In the third week of June last year, the British and Irish Lions lost a Test match against South Africa because Phil Vickery, the England tight-head prop, was dismantled at the scrummage, piece by splintering piece.
"You know you've had a shit game when your wife and your mum send you text messages saying they still love you," he confessed afterwards. Seven days later, the Wales tight-head prop Adam Jones did unto the Springboks as they had done unto Vickery, to the extent that the Lions would have squared the series had he not dislocated his shoulder – or rather, had his shoulder not been dislocated for him by the fearsome Bakkies Botha.
The moral of the story is clear and simply told: for all the importance of a team's "spinal" positions – from full-back through the half-backs to hooker and No 8 – it is well-nigh impossible to win a game of rugby if the bloke at No 3 is being treated to a close-up view of his own nether regions. As Mr Jones, happily restored to fitness after missing the first half of the northern hemisphere season, will be playing in today's opening Six Nations fixture at Twickenham, the Welsh can consider themselves sorted. And England? England are another matter entirely.
Neither Vickery nor his fellow West Countryman Julian White, the other principal tight-head contender over the last decade, will be on duty today. We must draw a long diagonal line from the former's native Cornwall, through the latter's beloved Devon and on into the northern mists, to find the place that spawned their successor. David Wilson may be turning out for Bath these days, but he was born in South Shields and learnt his trade with Newcastle. He is 24, nothing more than a snappy young pup in tight-head terms, yet he knows better than anyone the nature of his responsibilities this afternoon. Graham Rowntree, the team's "scrum doctor", has made sure of it.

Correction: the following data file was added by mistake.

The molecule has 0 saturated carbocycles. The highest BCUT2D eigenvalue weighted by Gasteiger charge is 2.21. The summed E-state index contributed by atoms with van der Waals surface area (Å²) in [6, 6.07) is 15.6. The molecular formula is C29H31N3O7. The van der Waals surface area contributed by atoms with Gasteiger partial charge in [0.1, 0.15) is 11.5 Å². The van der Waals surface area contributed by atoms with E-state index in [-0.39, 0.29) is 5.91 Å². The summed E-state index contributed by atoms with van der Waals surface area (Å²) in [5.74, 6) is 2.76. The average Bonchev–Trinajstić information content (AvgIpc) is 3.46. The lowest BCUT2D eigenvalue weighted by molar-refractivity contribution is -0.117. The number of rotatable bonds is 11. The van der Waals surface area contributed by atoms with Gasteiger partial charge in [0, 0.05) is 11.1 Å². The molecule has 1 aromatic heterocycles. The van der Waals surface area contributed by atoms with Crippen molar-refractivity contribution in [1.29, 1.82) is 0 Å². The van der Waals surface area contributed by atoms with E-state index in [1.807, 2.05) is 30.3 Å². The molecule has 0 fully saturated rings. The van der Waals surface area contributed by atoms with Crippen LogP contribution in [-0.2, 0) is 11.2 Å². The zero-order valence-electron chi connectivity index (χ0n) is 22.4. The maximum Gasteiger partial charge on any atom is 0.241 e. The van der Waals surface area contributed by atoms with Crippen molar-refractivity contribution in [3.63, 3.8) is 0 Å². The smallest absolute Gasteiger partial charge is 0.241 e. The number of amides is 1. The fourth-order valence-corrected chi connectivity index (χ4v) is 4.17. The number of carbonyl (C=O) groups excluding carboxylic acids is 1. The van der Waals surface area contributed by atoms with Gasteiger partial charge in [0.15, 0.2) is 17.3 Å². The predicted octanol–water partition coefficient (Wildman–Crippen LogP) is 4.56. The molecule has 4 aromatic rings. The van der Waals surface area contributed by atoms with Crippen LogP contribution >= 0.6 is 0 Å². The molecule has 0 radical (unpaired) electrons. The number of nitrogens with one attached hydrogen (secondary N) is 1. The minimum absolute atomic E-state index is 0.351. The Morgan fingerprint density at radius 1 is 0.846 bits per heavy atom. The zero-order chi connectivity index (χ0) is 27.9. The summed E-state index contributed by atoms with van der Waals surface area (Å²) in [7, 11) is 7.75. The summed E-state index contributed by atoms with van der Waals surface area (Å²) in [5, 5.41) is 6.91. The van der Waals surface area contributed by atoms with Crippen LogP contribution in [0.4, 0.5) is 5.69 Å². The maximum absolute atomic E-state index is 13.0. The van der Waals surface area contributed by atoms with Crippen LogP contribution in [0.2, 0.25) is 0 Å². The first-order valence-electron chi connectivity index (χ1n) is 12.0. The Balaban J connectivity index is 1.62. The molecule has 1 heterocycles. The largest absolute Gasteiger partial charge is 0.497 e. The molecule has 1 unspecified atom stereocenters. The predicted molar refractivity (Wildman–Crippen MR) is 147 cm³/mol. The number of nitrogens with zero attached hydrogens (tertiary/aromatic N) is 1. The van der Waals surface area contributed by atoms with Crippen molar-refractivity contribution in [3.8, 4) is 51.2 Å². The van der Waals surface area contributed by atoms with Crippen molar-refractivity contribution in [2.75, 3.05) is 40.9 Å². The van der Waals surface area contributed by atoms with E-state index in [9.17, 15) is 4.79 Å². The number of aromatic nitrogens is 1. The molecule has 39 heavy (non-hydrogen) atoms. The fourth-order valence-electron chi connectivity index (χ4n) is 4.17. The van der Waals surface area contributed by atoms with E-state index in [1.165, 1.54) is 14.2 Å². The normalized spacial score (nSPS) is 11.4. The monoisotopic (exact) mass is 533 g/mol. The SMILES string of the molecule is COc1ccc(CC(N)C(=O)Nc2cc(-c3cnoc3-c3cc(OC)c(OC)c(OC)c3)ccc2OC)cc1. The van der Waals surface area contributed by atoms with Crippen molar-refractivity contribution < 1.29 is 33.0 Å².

"Twickenham is our house, so we can't be overawed by the Welsh scrum," Rowntree said during the week. "Scrummaging is about desire as much as strength and technique. Front-row forwards must have a 'want' about them, individually and collectively. We can't be beaten at the scrum by Wales. Not in this game. Not at Twickenham."
Wilson nods sagely. "Quite right," he acknowledges. "Graham is a natural communicator and he puts it well. The scrum will be a major part of the game, and attitude will have a massive influence on who comes out on top. It's a unique thing, the set piece. Just doing your own job requires 100 per cent concentration, but there's also the importance of working as a unit. If you don't get that right you end up in places you don't want to be. If you do get it right, you can dictate in other areas. We saw that pretty plainly with the Lions."
In many respects, Wilson has more of the White than the Vickery about him, although he has yet to reveal the kind of dark side associated with the former and carries the ball in a style reminiscent of the latter. While Vickery was, and is, an uncomplicated scrummager more at home with the old-style "cavalry charge" hit than the current "crouch-touch-pause-exchange phone numbers" engagement, Wilson's strengths as a set-piece technician allow him to prosper in the here and now. While he is handsomely equipped to absorb the big collisions – he is, after all, fairly substantial in the vital statistics department, standing 6ft 1in and weighing in at something over 19st – he has more about him than pure size.